Werner Arber - President
Date of Birth 3 June 1929
Place Gränichen (Switzerland)
Nomination 12 May 1981 (President of the PAS from 20 December 2010)
Title Professor, Nobel laureate in Physiology or Medicine, 1978
Most important awards, prizes and academies
Nobel Prize in Physiology or Medicine (1978). Academies: European Molecular Biology Organization (1964); European Academy of Arts, Sciences and Humanities (1981); Foreign Associate of the National Academy of Sciences, USA (1984); Foreign Honorary Member of the American Academy of Arts and Sciences (1984); Academia Europaea (1989); Fellow of the American Academy of Microbiology (1996); Associate Fellow of the Third World Academy of Sciences (TWAS) (1997); President of the International Council of Scientific Unions (ICSU) (1996-1999).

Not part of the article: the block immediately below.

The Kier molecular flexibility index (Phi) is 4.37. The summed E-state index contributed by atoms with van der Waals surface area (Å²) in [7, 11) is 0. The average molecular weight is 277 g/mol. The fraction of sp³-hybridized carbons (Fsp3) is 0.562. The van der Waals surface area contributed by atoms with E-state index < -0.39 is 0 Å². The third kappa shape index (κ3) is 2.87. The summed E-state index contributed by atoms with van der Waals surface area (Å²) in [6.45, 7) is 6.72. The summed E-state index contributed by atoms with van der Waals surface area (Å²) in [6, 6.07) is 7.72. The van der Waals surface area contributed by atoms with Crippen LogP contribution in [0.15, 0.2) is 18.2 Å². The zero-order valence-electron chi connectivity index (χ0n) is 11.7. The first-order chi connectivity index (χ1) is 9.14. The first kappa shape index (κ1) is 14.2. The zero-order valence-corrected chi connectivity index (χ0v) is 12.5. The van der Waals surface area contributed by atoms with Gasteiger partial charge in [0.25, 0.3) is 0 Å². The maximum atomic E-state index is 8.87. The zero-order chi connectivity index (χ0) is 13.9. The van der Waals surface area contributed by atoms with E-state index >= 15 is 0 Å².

Summary of scientific research